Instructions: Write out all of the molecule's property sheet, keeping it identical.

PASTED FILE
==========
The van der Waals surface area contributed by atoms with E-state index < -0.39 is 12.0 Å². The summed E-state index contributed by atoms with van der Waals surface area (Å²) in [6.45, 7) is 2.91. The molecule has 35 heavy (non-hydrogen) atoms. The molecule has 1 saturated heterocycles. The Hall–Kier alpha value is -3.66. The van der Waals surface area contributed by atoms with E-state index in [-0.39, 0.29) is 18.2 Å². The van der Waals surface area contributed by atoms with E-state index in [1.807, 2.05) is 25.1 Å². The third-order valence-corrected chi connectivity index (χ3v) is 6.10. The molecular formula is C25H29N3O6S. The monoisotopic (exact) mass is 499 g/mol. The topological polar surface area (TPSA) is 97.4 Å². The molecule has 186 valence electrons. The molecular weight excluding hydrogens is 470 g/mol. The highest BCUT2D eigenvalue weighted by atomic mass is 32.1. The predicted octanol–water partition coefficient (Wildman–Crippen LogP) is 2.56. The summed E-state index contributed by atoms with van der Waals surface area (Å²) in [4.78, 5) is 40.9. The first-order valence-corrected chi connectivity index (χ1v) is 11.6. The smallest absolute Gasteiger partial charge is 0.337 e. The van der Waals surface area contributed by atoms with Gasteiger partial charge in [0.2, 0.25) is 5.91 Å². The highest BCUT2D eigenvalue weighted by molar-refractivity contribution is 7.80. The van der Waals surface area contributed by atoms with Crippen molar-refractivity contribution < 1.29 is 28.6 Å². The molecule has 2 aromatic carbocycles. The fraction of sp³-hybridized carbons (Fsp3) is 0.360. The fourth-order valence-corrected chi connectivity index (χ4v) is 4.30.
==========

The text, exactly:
The van der Waals surface area contributed by atoms with E-state index < -0.39 is 12.0 Å². The summed E-state index contributed by atoms with van der Waals surface area (Å²) in [6.45, 7) is 2.91. The molecule has 35 heavy (non-hydrogen) atoms. The molecule has 1 saturated heterocycles. The Hall–Kier alpha value is -3.66. The van der Waals surface area contributed by atoms with E-state index in [-0.39, 0.29) is 18.2 Å². The van der Waals surface area contributed by atoms with E-state index in [1.807, 2.05) is 25.1 Å². The third-order valence-corrected chi connectivity index (χ3v) is 6.10. The molecular formula is C25H29N3O6S. The monoisotopic (exact) mass is 499 g/mol. The topological polar surface area (TPSA) is 97.4 Å². The molecule has 186 valence electrons. The molecular weight excluding hydrogens is 470 g/mol. The highest BCUT2D eigenvalue weighted by atomic mass is 32.1. The predicted octanol–water partition coefficient (Wildman–Crippen LogP) is 2.56. The summed E-state index contributed by atoms with van der Waals surface area (Å²) in [4.78, 5) is 40.9. The first-order valence-corrected chi connectivity index (χ1v) is 11.6. The smallest absolute Gasteiger partial charge is 0.337 e. The van der Waals surface area contributed by atoms with Gasteiger partial charge in [0.2, 0.25) is 5.91 Å². The highest BCUT2D eigenvalue weighted by molar-refractivity contribution is 7.80. The van der Waals surface area contributed by atoms with Crippen molar-refractivity contribution < 1.29 is 28.6 Å². The molecule has 2 aromatic carbocycles. The fraction of sp³-hybridized carbons (Fsp3) is 0.360. The fourth-order valence-corrected chi connectivity index (χ4v) is 4.30.